OF, Dustin Fowler - This former 18th round pick out of high school in 2013 was just starting to catch the attention of national prospect analysts a year ago when he hit a combined .298 with five home runs between two A-ball clubs last season. With his stock already rising, he then went out this year and hit .281 with career highs in doubles , triples , and home runs , and stole 25 bases a year after swiping 30. The bottom line? He not only proved his 2015 wasn't fluky but that he was just beginning to tap his ceiling too.
With ever-improving defense in centerfield in his corner as well, his stock is soaring both internally and nationally, and like Estrada the scary part is he's not even close to doing all that he can on a baseball field. There's more power to be tapped, more potential hitting-wise, and his pitch recognition suggests a huge bump in walks isn't that far away from becoming a big part of his game in the future too.
RHP, Giovanny Gallegos - This Mexican native was symbolic of the already impressive depth the Yankee farm system already had entering the 2016 season; he wasn't even among the Top 50 Yankees prospects despite having that kind of talent. Like Estrada, he too was part of our mid-season 'Stock Rising' group after he came out of Spring Training red hot and that momentum never really ceased. He finished the season posting a combined 1.27 ERA between Double-A Trenton and Triple-A Scranton, and struck out 106 batters in 78 innings while holding opposing batters to a pathetic .175 average.
He had long been undervalued and underappreciated in prospect circles previous years, and a lot of that had to do with his inconsistent health and eventual shift to the bullpen. His above average stuff and plus on the field results have his stock soaring internally, maybe not to the point where he's one of the top prospects but it's enough of a percentage gain to make him one of the bigger gainers for the Yankees.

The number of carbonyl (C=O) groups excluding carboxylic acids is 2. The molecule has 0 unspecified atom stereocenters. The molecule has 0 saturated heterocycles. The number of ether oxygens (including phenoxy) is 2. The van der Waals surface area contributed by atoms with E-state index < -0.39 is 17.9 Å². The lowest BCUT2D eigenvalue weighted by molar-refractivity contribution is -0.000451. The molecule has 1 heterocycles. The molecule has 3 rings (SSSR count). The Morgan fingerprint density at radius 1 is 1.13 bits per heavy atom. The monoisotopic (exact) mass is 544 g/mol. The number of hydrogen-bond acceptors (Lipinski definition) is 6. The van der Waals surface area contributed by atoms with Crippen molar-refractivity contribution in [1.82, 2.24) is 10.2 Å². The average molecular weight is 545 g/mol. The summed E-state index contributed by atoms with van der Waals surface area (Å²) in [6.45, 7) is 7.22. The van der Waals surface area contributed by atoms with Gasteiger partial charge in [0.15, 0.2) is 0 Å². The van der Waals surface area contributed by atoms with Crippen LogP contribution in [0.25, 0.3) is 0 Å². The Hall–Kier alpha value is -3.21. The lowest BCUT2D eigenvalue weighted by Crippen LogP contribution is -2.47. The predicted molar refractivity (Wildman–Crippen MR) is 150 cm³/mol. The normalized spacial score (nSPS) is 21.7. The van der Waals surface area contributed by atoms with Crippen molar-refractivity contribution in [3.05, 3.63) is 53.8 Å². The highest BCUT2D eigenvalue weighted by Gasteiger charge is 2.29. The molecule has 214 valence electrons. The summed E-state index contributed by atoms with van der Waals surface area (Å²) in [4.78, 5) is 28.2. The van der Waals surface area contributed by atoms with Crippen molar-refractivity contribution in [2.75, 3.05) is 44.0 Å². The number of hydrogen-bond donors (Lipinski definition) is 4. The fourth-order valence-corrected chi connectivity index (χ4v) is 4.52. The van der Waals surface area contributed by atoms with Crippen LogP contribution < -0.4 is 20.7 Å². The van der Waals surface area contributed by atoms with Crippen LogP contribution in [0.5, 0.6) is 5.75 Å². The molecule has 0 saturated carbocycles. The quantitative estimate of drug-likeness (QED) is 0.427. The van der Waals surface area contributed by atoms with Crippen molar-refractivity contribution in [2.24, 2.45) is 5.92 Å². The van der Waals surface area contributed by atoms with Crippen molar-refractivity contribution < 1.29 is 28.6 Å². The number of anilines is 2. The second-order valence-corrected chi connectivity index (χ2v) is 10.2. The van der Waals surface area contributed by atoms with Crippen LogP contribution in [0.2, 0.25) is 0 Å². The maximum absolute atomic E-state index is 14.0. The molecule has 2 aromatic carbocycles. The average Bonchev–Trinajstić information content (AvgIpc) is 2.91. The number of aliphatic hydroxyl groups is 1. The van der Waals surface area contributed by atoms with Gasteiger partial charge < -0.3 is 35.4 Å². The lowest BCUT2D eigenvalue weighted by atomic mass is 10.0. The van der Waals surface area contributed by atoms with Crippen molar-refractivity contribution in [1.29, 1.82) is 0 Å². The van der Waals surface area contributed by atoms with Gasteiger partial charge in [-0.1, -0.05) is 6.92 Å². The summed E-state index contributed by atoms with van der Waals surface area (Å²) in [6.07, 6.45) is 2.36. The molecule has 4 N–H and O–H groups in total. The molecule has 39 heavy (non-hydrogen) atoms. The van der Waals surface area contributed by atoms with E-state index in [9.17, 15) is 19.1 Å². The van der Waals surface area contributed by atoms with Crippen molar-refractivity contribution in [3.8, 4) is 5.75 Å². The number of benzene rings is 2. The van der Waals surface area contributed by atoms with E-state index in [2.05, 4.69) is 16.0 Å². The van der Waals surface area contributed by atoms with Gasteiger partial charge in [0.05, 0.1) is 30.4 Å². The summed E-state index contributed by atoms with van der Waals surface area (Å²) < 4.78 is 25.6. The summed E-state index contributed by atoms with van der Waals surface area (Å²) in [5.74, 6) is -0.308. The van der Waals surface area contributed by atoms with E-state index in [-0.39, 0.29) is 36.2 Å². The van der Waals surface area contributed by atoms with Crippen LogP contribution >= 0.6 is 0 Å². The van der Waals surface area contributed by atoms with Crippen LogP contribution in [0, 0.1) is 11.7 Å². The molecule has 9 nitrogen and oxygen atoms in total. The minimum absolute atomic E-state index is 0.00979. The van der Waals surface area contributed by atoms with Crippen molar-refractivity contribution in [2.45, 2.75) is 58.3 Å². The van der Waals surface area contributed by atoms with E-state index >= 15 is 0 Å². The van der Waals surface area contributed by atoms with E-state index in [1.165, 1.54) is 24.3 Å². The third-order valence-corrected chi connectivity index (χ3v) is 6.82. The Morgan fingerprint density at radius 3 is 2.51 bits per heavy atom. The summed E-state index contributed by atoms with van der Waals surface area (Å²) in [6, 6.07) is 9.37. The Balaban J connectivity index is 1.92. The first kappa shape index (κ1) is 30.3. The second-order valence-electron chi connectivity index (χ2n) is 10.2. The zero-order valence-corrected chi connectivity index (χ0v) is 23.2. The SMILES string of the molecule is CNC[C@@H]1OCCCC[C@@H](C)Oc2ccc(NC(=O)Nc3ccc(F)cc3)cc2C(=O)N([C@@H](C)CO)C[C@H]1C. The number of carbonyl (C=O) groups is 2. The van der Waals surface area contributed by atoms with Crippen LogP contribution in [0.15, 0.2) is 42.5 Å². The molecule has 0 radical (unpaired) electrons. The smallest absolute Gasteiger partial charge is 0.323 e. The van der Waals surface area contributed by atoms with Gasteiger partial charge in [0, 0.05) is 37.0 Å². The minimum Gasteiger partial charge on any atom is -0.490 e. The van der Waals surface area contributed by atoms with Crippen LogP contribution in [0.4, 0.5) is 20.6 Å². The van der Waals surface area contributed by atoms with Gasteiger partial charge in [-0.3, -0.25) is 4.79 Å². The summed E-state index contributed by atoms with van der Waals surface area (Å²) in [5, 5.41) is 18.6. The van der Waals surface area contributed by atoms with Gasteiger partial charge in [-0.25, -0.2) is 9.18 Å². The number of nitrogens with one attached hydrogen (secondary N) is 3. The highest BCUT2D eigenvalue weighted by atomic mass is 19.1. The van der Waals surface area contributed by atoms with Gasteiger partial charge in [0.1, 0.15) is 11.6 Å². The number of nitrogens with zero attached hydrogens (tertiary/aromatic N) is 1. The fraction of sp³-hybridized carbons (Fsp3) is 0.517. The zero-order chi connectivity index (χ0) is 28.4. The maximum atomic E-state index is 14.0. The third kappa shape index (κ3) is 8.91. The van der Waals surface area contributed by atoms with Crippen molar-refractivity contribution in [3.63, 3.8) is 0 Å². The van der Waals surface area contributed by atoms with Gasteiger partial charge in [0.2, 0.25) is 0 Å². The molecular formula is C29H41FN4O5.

C, Kyle Higashioka -- There might not be a bigger gainer both internally and on the national scene prospect-wise for the Yankees than this former seventh round pick out of high school back in 2008. Not only completely written off and left for dead by seemingly every prospect analyst in the country [and for good reason given his lack of on the field production in several seasons prior], 'Higgy' finally had the kind of season the Yankees believed internally many years ago he was capable of having. He hit a combined .276 with career highs in nearly every category, including doubles  and home runs .
That immense production came from what was already considered an elite receiver defensively, one who was a major reason why both the Trenton Thunder and Scranton RailRiders were setting historic pitching marks in 2016. He now gives the Yankees two very rare options at the big league level -- two A-defenders behind the plate who can swing a rather potent bat. Nationally speaking Higashioka might not have the soaring stock of a Gary Sanchez but internally there's so much more to ponder with what many considered a mere afterthought entering the 2016 campaign; his stock has soared that much.
LHP, Jordan Mongtomery - The pitching version of Fowler as somebody whose stock was on the rise even before the season began, this former University of South Carolina standout was just starting to gain some national traction entering the 2016 after a solid season last year that saw him post a combined 2.95 ERA between two A-ball levels. However, his stock didn't really soar like it should have before the year because many analysts didn't see the rather significant uptick in stuff towards the end of the season last year. He used to sit in the high-80s and now sits comfortably in the low to mid-90s, and his on the field production has only gotten better the higher he has climbed too.